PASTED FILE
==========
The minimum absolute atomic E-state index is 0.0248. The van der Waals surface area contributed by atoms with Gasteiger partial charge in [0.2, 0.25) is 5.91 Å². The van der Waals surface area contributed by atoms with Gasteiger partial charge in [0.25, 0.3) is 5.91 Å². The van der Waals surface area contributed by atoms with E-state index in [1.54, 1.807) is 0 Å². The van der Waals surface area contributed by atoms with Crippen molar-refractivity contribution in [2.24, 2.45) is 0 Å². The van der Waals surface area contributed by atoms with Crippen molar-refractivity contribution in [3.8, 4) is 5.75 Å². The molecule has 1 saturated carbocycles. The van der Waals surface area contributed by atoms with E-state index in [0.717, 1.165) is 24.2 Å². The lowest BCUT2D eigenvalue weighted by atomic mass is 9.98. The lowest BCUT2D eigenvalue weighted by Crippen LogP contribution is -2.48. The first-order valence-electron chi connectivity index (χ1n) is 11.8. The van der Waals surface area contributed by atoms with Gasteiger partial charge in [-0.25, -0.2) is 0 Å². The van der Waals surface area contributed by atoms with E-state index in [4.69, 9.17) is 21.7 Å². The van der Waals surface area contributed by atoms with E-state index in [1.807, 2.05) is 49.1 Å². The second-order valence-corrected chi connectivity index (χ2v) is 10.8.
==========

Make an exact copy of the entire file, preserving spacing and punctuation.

The minimum absolute atomic E-state index is 0.0248. The van der Waals surface area contributed by atoms with Gasteiger partial charge in [0.2, 0.25) is 5.91 Å². The van der Waals surface area contributed by atoms with Gasteiger partial charge in [0.25, 0.3) is 5.91 Å². The van der Waals surface area contributed by atoms with E-state index in [1.54, 1.807) is 0 Å². The van der Waals surface area contributed by atoms with Crippen molar-refractivity contribution in [2.24, 2.45) is 0 Å². The van der Waals surface area contributed by atoms with Crippen molar-refractivity contribution in [3.8, 4) is 5.75 Å². The molecule has 1 saturated carbocycles. The van der Waals surface area contributed by atoms with E-state index in [0.717, 1.165) is 24.2 Å². The lowest BCUT2D eigenvalue weighted by atomic mass is 9.98. The lowest BCUT2D eigenvalue weighted by Crippen LogP contribution is -2.48. The first-order valence-electron chi connectivity index (χ1n) is 11.8. The van der Waals surface area contributed by atoms with Gasteiger partial charge in [-0.25, -0.2) is 0 Å². The van der Waals surface area contributed by atoms with E-state index in [4.69, 9.17) is 21.7 Å². The van der Waals surface area contributed by atoms with E-state index in [1.807, 2.05) is 49.1 Å². The second-order valence-corrected chi connectivity index (χ2v) is 10.8.